Despite the prime minster and chancellor being in face to face contact with a symptomatic and test positive Sajid Javid, both claimed to be part of a ‘pilot scheme’ that allowed them not to isolate. A hostile public response prompted a rapid u-turn. Among accusations of ‘one rule for them’, Johnson spent ‘freedom day’ isolating at Chequers. On the positive side, we were spared him declaring victory over the virus day “by summoning the spirit of Churchill with appropriately stirring rhetoric . . at an historic venue associated with the wartime leader”.
Time will tell which way the numbers go
Modelling of what might happen after lifting restrictions suggested that covid cases could rise as high as 200,000 a day with up to 2,000 hospital admissions and 100-200 deaths each day. By 26th July, daily test positive infections had fallen from over 50,000 to the lowest in three weeks (24,950 cases) but hospital in patient numbers had risen to above 5,000 for the first time since mid-March and deaths were up by 50%, with 131 on 27th July. The seven-day average for hospital admissions had increased by 26% over the previous week, with a 31% rise in Intensive Care Unit bed occupancy. Since a June 1st with no coronavirus deaths, 1,114 were reported over the next four weeks. NHS providers warned the government that the NHS was as stretched as it was at the height of the pandemic in January.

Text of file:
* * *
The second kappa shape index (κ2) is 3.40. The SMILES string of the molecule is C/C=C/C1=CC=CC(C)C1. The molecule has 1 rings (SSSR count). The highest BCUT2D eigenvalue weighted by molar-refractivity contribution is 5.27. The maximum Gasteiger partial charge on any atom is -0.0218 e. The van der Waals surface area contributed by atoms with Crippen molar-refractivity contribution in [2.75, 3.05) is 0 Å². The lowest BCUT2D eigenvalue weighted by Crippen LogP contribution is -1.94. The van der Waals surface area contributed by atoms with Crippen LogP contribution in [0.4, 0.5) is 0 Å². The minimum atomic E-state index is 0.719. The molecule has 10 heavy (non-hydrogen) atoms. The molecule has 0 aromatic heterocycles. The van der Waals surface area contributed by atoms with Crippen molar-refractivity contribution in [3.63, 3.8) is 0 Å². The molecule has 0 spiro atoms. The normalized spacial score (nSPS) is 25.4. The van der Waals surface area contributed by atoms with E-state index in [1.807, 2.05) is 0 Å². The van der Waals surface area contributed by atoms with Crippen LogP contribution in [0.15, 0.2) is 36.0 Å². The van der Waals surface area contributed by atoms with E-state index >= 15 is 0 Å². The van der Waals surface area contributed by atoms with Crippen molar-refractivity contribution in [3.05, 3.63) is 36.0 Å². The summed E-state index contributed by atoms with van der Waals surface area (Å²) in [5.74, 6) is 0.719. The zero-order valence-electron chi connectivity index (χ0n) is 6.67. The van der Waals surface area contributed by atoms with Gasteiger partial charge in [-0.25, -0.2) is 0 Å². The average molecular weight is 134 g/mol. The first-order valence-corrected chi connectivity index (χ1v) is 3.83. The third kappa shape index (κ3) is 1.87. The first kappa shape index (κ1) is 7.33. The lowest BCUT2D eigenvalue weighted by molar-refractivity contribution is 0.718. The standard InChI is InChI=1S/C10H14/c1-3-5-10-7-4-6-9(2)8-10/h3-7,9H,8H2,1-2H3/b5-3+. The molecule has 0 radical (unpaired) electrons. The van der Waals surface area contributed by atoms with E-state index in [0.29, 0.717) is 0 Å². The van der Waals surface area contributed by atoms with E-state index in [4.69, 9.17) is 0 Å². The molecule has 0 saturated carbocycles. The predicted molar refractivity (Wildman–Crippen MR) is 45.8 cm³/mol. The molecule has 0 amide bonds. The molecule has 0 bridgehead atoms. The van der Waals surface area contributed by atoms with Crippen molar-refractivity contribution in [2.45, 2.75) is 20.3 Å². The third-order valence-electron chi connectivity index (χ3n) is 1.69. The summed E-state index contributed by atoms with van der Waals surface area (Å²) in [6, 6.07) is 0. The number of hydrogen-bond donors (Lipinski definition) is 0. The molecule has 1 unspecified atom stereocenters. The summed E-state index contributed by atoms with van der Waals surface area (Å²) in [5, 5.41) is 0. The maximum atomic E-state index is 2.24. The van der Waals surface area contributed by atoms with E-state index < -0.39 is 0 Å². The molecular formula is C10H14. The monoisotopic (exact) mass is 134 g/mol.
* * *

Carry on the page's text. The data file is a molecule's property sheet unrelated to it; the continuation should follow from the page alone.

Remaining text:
With the closure of schools, numbers of children tested fell, possibly contributing to apparent falling case numbers. Good weather and more people outside may have reduced the spread of virus. At the time of writing (end of July) It is certainly too early to conclude that population immunity has now been reached. Effects of lifting restrictions on the 19th July will take time to become apparent and a surge in cases remains possible in September (if not before) when schools reopen.
Overseas observers looked on with incredulity at the July 19th lifting of restrictions. A Harvard professor commented: “Yes, vaccines make it much less likely you’ll get infected or ill; but if the virus isn’t there, it definitely can’t infect you”. Only half the UK population was fully immunised, vaccine uptake was slowing, and there were many who were unable to benefit from vaccination including those with immuno-suppression or struggling with vaccine access.